This is why it’s so critical to really know your prospects—their hopes, dreams, fears, frustrations, problems, pains, longings, obstacles, needs, wants, language, etc. Because the more you know them and how they think, the better you’ll be able to connect with them.
So take a look at your marketing materials and ask, “Does this communicate we get the world our prospects live in or not?” You might be surprised by what you discover.
3. Is This a Problem I Care About Solving Today?
This is the hard one, isn’t it? We may offer what people need, but is it something that they want—and something that they want to solve today? Because if it’s not, they’ll pass. Just like we do.
For example, every week you’re inundated with ads from heating and air companies. They’re on TV, they’re on the radio, they advertise on the web, they send out direct mail and they’re in every Val-Pak on the planet. They’re everywhere. And chances are, you don’t pay much attention to them—until you have a HVAC problem or it’s time for a check up. Then, and only then, do you care about reading those marketing pieces that you normally just pass by.
So, if that’s what you do, what do you think your prospects do? Exactly. The same thing. They only pay attention to marketing messages that connect with problems that they want to solve today.
So, as you take a look at your marketing materials, do they speak to urgent problems that your target market wants to solve today? If not, change the focus and copy of your marketing messages so they connect with urgent wants vs. general needs.
4. Will I Win in This Transaction?
In other words, every prospect wants a deal. They want to know, regardless of the price point, “Will I get more value from this thing than what the company is asking from me?”
Price is irrelevant. For example, I recently bought a $1500 office chair. Most people I’ve talked with originally think, “You’ve got to be crazy! I’d never spend that much for an office chair” But for me, it was a no-brainer. Why? Because I’ve done the math. At my hourly rate, a few hours of more work in my chair and it’s paid for. Multiply that over a year (and more accurately, over years since it has a lifetime warranty) and the value of that chair so far exceeds the price I paid that I feel like I won this transaction. Even better, since I have lower back issues, and I can sit in this chair for hours and when I get up my back actually feels better—made this purchase a no brainer (i.e. how much is pain relief worth). Any way you add it up, the price (for me) is irrelevant for this chair.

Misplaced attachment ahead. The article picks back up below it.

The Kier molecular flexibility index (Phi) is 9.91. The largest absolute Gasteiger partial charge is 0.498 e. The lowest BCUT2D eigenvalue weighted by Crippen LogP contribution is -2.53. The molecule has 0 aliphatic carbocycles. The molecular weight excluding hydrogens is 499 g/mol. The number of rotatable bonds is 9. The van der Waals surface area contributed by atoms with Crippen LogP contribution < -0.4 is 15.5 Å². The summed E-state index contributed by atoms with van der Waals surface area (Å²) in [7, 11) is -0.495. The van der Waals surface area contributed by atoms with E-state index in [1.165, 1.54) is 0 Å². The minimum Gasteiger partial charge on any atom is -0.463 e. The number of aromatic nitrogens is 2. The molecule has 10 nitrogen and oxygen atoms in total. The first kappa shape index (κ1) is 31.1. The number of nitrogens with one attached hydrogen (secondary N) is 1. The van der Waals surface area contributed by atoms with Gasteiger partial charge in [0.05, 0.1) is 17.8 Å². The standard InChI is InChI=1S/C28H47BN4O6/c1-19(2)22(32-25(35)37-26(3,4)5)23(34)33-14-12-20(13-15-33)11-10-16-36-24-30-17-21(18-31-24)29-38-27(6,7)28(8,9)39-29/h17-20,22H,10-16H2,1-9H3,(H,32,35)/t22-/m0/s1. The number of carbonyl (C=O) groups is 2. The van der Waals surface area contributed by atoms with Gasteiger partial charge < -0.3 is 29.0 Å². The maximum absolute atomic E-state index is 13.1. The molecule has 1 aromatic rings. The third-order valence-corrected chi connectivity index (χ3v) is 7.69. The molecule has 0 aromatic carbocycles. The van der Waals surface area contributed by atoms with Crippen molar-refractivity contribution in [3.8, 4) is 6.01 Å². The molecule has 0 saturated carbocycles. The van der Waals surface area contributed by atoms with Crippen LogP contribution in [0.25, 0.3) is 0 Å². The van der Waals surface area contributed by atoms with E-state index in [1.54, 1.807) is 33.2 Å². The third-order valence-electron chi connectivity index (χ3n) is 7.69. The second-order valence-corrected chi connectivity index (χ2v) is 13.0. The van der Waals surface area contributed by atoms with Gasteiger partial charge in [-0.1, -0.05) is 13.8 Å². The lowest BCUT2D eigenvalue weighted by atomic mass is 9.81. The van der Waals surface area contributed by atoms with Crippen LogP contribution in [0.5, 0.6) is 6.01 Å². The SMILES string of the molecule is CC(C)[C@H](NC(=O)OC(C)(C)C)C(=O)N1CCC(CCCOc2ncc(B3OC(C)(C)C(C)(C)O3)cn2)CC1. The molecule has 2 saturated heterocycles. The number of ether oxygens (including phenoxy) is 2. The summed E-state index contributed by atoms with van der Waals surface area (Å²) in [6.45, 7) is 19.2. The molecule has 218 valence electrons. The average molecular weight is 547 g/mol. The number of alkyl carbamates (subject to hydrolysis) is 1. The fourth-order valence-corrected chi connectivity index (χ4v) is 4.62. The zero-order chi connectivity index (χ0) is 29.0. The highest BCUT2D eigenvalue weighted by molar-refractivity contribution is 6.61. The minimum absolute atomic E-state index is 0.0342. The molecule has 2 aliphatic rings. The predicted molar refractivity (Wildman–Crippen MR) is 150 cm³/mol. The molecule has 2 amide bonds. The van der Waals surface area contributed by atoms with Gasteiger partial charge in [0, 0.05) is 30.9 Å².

On the other hand, if I were to go to Office Depot and buy a $200 office chair, I would lose in that transaction. I’d be less productive and my back would hurt more. Why would I ever pay $200 for that? That’s not a winning transaction.
In other words, the absolute price is not the critical issue. What’s critical is, “Does the prospect you’re selling to believe that the value of what you’re offering far exceeds the cost?” As long as your prospect believes that they’ll win in the transaction (regardless of whether they’re buying a $250K car or a $10 kitchen gadget or a $50 Kobe beef burger) your marketing is effective.
So, as you take a look at your marketing and your offers, do your prospects believe they’re going to win in the transaction? If not, you have to communicate more value.
Note: this is one of the reasons why bonus offers are so effective. They tend to convince prospects that they’re getting a great deal (i.e. that they’re winning in this transaction).
So, there you go. Four questions you need to make sure every marketing piece answers if you want them to be effective. Keep asking the questions your prospects are asking,
1. Is this for me?
2. Does this company get me?
3. Is this a problem I want to solve today?
4. Will I win in this transaction?
To your accelerated success!
P.S. If you have some other questions you think should be asked when evaluating a marketing piece, make sure you share them in the comments section below (or click here >> if you’re reading this by email or RSS).